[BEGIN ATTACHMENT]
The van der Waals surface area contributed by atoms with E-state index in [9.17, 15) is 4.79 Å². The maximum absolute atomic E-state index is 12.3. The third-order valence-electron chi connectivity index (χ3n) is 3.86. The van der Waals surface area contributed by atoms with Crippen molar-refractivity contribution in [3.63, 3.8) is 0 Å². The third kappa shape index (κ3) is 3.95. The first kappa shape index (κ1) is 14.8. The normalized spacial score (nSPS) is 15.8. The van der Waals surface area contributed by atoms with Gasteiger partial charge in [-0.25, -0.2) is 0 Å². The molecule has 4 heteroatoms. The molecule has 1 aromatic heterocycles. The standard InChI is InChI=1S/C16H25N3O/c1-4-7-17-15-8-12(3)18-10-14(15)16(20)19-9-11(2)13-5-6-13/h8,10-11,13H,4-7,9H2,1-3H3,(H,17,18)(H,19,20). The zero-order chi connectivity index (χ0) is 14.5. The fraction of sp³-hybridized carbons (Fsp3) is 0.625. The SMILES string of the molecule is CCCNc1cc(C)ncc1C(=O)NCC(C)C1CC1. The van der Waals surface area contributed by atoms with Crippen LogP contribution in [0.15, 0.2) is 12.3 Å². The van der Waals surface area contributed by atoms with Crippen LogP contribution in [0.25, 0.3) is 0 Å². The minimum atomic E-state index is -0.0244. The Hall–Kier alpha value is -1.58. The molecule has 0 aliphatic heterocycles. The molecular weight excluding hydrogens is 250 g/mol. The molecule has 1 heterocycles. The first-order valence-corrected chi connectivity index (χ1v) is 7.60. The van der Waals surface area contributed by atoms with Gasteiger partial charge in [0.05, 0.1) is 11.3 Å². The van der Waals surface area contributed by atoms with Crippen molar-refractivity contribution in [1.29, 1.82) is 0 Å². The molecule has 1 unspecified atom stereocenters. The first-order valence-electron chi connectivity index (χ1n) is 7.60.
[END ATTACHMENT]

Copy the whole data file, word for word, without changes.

The van der Waals surface area contributed by atoms with E-state index in [9.17, 15) is 4.79 Å². The maximum absolute atomic E-state index is 12.3. The third-order valence-electron chi connectivity index (χ3n) is 3.86. The van der Waals surface area contributed by atoms with Crippen molar-refractivity contribution in [3.63, 3.8) is 0 Å². The third kappa shape index (κ3) is 3.95. The first kappa shape index (κ1) is 14.8. The normalized spacial score (nSPS) is 15.8. The van der Waals surface area contributed by atoms with Gasteiger partial charge in [-0.25, -0.2) is 0 Å². The molecule has 4 heteroatoms. The molecule has 1 aromatic heterocycles. The standard InChI is InChI=1S/C16H25N3O/c1-4-7-17-15-8-12(3)18-10-14(15)16(20)19-9-11(2)13-5-6-13/h8,10-11,13H,4-7,9H2,1-3H3,(H,17,18)(H,19,20). The zero-order chi connectivity index (χ0) is 14.5. The fraction of sp³-hybridized carbons (Fsp3) is 0.625. The SMILES string of the molecule is CCCNc1cc(C)ncc1C(=O)NCC(C)C1CC1. The van der Waals surface area contributed by atoms with Crippen LogP contribution in [0.15, 0.2) is 12.3 Å². The van der Waals surface area contributed by atoms with Crippen LogP contribution in [0.25, 0.3) is 0 Å². The minimum atomic E-state index is -0.0244. The Hall–Kier alpha value is -1.58. The molecule has 0 aliphatic heterocycles. The molecular weight excluding hydrogens is 250 g/mol. The molecule has 1 heterocycles. The first-order valence-corrected chi connectivity index (χ1v) is 7.60. The van der Waals surface area contributed by atoms with Gasteiger partial charge in [0.05, 0.1) is 11.3 Å². The van der Waals surface area contributed by atoms with Crippen molar-refractivity contribution in [1.29, 1.82) is 0 Å². The molecule has 1 unspecified atom stereocenters. The first-order valence-electron chi connectivity index (χ1n) is 7.60.